« Reply #3 on: October 06, 2018, 02:09:36 am »

I started my library borrowing early on, with an adult card at six! Since then I have read my way through every library in every place I lived. Even at high school I would be in the library at every opportunity - if I couldn't be found at the end of lunch (when I was there at all, of course!), one of the nuns would detail off another class member to "Go over to the library and get ----, and bring her back to class, please"
To have had a career in one was just my idea of heaven!

I worked as a civilian librarian in the military system, so misbehaviour from anyone was rare, even if the language was a bit ripe - but if it wasn't directed at me, I didn't 'hear' it! The 'patrons' were under military discipline and training. I have never, ever, heard "Yes please, m'am", "no thank you, m'am", so often! Overall the apprentice age kids were brilliant, but some adults, military and civilian could be a bit snotty, but as they were probably just snotty people anyway ...! Most were grand. 

One of my other jobs was in a discount bookshop - now there's more heaven - staff discount and book discount!
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Mercury Wells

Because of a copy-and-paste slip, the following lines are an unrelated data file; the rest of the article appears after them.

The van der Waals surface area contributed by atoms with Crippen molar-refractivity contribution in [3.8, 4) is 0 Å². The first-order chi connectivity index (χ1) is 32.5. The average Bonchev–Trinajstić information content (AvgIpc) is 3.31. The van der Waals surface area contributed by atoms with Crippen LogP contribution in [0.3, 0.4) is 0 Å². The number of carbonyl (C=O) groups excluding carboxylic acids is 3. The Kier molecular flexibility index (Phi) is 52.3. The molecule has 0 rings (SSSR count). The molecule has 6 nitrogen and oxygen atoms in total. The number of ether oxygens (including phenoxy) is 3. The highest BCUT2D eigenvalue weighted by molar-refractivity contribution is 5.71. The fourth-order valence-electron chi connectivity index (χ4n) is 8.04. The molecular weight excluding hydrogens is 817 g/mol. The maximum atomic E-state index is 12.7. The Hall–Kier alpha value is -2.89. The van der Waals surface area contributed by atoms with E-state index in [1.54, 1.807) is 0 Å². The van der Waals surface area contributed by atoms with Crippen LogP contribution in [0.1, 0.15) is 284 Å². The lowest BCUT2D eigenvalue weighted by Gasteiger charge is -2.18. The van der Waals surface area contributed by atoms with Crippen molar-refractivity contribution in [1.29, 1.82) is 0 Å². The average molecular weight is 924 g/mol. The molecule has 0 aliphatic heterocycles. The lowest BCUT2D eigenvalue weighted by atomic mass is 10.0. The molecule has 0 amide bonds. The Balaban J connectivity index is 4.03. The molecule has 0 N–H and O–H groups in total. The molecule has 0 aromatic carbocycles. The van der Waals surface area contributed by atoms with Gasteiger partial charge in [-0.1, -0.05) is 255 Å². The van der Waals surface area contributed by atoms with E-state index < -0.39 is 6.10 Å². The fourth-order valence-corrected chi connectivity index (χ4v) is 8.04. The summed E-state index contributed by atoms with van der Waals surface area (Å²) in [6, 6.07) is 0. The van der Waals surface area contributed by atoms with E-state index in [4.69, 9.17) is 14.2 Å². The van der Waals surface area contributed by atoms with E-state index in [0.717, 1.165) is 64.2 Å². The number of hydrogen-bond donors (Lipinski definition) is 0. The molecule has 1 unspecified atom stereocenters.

Rogue Ætherlord
*
I insiste that you do call me WELLS. :)


« Reply #4 on: October 06, 2018, 11:45:33 pm »


One of my other jobs was in a discount bookshop - now there's more heaven - staff discount and book discount!

You'd love The Hay Festival unless you've already visited? or any other time of the year.
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Banfili
Zeppelin Captain
*****
Australia Australia



« Reply #5 on: October 07, 2018, 01:09:07 am »

Wales is a bit far away for me!
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Mercury Wells
Rogue Ætherlord
*
I insiste that you do call me WELLS. :)


« Reply #6 on: October 07, 2018, 01:25:04 am »

Wales is a bit far away for me!

Well it's that not much futher than Ireland (as long as you go Westward  Grin. Then Ireland would be futher away)
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MWBailey
Rogue Ætherlord
*
United States United States


"This is the sort of thing no-one ever believes"

rtafStElmo
« Reply #7 on: October 07, 2018, 04:44:22 am »

I truly believe that if I had not been able to visit libraries and read SF, fantasy, Mystery/Noir Detective and How-To books, I very probably would not have survived my childhood.
« Last Edit: October 07, 2018, 04:47:17 am by MWBailey » Logged